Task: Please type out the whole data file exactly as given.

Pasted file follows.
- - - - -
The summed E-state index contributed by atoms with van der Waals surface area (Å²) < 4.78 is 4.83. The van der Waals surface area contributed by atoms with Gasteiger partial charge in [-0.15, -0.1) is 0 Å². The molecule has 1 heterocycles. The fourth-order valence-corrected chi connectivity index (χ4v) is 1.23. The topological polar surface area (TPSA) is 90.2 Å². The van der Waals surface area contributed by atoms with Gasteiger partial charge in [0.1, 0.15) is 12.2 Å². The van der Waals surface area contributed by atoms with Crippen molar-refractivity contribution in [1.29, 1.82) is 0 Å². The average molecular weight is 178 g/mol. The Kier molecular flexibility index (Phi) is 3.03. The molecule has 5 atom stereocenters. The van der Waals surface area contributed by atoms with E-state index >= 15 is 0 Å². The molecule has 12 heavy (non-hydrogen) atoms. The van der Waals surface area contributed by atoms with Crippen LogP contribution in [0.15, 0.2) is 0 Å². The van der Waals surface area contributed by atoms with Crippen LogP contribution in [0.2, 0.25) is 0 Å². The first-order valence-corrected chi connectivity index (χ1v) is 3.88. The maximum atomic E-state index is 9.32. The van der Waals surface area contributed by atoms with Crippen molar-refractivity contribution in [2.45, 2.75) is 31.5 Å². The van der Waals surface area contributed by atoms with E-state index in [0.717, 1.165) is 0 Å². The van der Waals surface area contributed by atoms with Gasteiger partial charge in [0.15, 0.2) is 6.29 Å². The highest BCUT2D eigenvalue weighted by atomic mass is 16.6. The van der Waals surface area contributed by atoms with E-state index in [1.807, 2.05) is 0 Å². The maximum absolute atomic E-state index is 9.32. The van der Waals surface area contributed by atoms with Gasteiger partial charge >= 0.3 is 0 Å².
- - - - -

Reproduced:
The summed E-state index contributed by atoms with van der Waals surface area (Å²) < 4.78 is 4.83. The van der Waals surface area contributed by atoms with Gasteiger partial charge in [-0.15, -0.1) is 0 Å². The molecule has 1 heterocycles. The fourth-order valence-corrected chi connectivity index (χ4v) is 1.23. The topological polar surface area (TPSA) is 90.2 Å². The van der Waals surface area contributed by atoms with Gasteiger partial charge in [0.1, 0.15) is 12.2 Å². The van der Waals surface area contributed by atoms with Crippen molar-refractivity contribution in [1.29, 1.82) is 0 Å². The average molecular weight is 178 g/mol. The Kier molecular flexibility index (Phi) is 3.03. The molecule has 5 atom stereocenters. The van der Waals surface area contributed by atoms with E-state index >= 15 is 0 Å². The molecule has 12 heavy (non-hydrogen) atoms. The van der Waals surface area contributed by atoms with Crippen LogP contribution in [0.15, 0.2) is 0 Å². The van der Waals surface area contributed by atoms with Crippen LogP contribution in [0.2, 0.25) is 0 Å². The first-order valence-corrected chi connectivity index (χ1v) is 3.88. The maximum atomic E-state index is 9.32. The van der Waals surface area contributed by atoms with Crippen molar-refractivity contribution in [2.45, 2.75) is 31.5 Å². The van der Waals surface area contributed by atoms with E-state index in [0.717, 1.165) is 0 Å². The van der Waals surface area contributed by atoms with Gasteiger partial charge in [0.15, 0.2) is 6.29 Å². The highest BCUT2D eigenvalue weighted by atomic mass is 16.6. The van der Waals surface area contributed by atoms with E-state index in [1.807, 2.05) is 0 Å². The maximum absolute atomic E-state index is 9.32. The van der Waals surface area contributed by atoms with Gasteiger partial charge >= 0.3 is 0 Å².